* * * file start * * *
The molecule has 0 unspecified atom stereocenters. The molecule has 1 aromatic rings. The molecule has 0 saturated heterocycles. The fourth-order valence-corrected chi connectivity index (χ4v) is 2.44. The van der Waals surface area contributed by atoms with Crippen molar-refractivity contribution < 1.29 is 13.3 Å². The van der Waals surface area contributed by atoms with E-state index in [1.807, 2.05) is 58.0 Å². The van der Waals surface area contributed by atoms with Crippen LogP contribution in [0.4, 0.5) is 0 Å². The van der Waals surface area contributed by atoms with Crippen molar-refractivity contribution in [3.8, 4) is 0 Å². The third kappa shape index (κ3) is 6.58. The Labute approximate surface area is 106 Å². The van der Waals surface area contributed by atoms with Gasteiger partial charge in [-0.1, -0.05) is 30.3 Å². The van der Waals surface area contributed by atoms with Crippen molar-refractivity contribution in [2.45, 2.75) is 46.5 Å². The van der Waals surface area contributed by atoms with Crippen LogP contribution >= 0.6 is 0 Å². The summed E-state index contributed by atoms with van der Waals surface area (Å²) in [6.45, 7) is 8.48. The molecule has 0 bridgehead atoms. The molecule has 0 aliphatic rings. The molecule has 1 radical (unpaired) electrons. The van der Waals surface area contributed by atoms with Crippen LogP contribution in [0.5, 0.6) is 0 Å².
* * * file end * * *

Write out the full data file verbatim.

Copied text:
The molecule has 0 unspecified atom stereocenters. The molecule has 1 aromatic rings. The molecule has 0 saturated heterocycles. The fourth-order valence-corrected chi connectivity index (χ4v) is 2.44. The van der Waals surface area contributed by atoms with Crippen molar-refractivity contribution < 1.29 is 13.3 Å². The van der Waals surface area contributed by atoms with E-state index in [1.807, 2.05) is 58.0 Å². The van der Waals surface area contributed by atoms with Crippen LogP contribution in [0.4, 0.5) is 0 Å². The van der Waals surface area contributed by atoms with Crippen molar-refractivity contribution in [3.8, 4) is 0 Å². The third kappa shape index (κ3) is 6.58. The Labute approximate surface area is 106 Å². The van der Waals surface area contributed by atoms with Gasteiger partial charge in [-0.1, -0.05) is 30.3 Å². The van der Waals surface area contributed by atoms with Crippen molar-refractivity contribution in [2.45, 2.75) is 46.5 Å². The van der Waals surface area contributed by atoms with Crippen LogP contribution >= 0.6 is 0 Å². The summed E-state index contributed by atoms with van der Waals surface area (Å²) in [6.45, 7) is 8.48. The molecule has 0 bridgehead atoms. The molecule has 0 aliphatic rings. The molecule has 1 radical (unpaired) electrons. The van der Waals surface area contributed by atoms with Crippen LogP contribution in [0.5, 0.6) is 0 Å².